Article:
One mother said, “with the existing problems with Bounty invading the privacy of new mothers – advertising and using their personal details to add to databases, how much of these boxes is yet more advertising aimed at new parents who are already possibly overwhelmed and vulnerable?”
We have to tread extremely carefully here. We have mounting evidence that breastfeeding duration is extended when mothers can sleep as close as possible to their babies. I am concerned that the messages parents may be receiving through this scheme are not in direct accordance with the spirit of the Baby Friendly Hospital Initiative. In fact, UNICEF agrees that the Baby Box idea may well present difficulties for Trusts and have recently issued a statement listing potential concerns, entreating Trusts to:
All good quality SIDS research is finding that bedsharing is not a risk in itself, especially in the absence of other risk factors. Even NICE is now making the distinction between bedsharing with and without risk factors: “Sudden infant death syndrome is more likely if a parent or carer sleeps with a baby (on a bed or sofa or chair) and a parent, carer or partner smokes. It may be more likely if a parent or carer sleeps with a baby and has taken drugs, has recently drunk alcohol, or if the baby was small at birth or born early (before 37 weeks).”
Like most of these schemes, the main goal appears to be harvesting personal details to sell on to 3rd parties
If, like the Scottish version, the box was full of clothes, nappies, a baby sling and other, well, actually useful items, I could be a bit more enthusiastic about this scheme. But the version I have recently seen contains a mattress, a blanket, a sheet and a few leaflets. Like most of these schemes, the main goal appears to be harvesting personal details to sell on to 3rd parties.
On questioning the senior midwife who has championed the adoption of the boxes, she was unable to explain to me why the idea was brought in without consultation, or what the hospital was hoping to achieve with the scheme – after all, they have to make their own videos for the Baby Box website, which they could have done anyway, and uploaded them to their own website. Her argument is that this box could help the most financially deprived women, and I don’t disagree. So let’s fund it, take out the advertising, fill it with actually useful stuff and target it at the most vulnerable, needy families.
Over the years I’ve heard some utter rubbish about advertising to justify it: that it doesn’t influence behaviour (why do they spend billions then?). That it is a necessary evil in order to fund good projects (not if the marketing messages contradict the evidence and undermine public health). That it offers choice to consumers (not if those choices are not fully informed and financially out of reach to many families).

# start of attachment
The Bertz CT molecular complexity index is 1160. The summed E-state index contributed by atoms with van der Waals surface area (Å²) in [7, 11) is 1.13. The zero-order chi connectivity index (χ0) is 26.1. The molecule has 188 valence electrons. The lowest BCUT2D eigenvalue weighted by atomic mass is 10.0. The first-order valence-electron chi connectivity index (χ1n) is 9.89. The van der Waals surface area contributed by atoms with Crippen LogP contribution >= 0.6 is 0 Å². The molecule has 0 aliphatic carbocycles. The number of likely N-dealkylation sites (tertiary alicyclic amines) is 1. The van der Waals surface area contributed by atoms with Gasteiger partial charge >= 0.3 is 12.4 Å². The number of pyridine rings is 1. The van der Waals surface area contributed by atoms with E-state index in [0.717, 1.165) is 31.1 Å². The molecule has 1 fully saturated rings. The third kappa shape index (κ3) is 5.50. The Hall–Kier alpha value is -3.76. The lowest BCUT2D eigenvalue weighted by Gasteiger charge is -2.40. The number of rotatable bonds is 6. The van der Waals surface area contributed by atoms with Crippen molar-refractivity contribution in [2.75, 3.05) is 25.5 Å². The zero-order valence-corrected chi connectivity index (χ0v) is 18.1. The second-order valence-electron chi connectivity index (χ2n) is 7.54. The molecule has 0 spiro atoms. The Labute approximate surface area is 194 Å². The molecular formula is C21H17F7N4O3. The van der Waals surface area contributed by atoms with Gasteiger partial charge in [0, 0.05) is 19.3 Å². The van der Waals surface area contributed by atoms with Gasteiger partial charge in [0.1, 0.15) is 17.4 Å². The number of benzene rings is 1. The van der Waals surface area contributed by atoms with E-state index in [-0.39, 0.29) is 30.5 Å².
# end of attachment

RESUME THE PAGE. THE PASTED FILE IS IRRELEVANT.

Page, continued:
How ethical is it to market directly at people who are at particularly vulnerable points in their lives?
You know, when a midwife is asked, ‘How is this funded?’ and she replies ‘I don’t know and I don’t care’, I believe we have to stop for a second and contemplate what we want from our NHS. Should we care? What subtle and not so subtle effects does commercial influence have on our health services? How ethical is it to market directly at people who are at particularly vulnerable points in their lives? How ethical is it to force health professionals into potential conflicts of interest? And how complicated does it get when we when we mix money and morality?
Don’t get me wrong, I am completely supportive of hospitals that want to provide lots of information to families about the products and services that are available to them. Parents may be grateful to find out about hypnobirthing, doulas, sling libraries, peer support groups or lactation consultants. Many of these services can complement NHS care beautifully. I think it’s the way we provide signposts to users that matters. It is important that the NHS doesn’t endorse things by taking money or favours in return for access to patients. The regulation is already there, in the NHS guidance for trusts on accepting advertising. The statement that jumps out at me is the one that states that advertising material should “not give rise to doubts about the integrity, independence or impartiality of the NHS”.
I can foresee a future where midwives are wearing branded scrubs and seen as little more than a salesforce. In a world where no-win no-fee solicitors have offices in the concourse and advertise on patient paperwork, I have to wonder where we are headed. And I have to ask: who’s standing up against the sale of our beloved NHS’s soul?
Maddie can be found on Twitter @Doulamaddie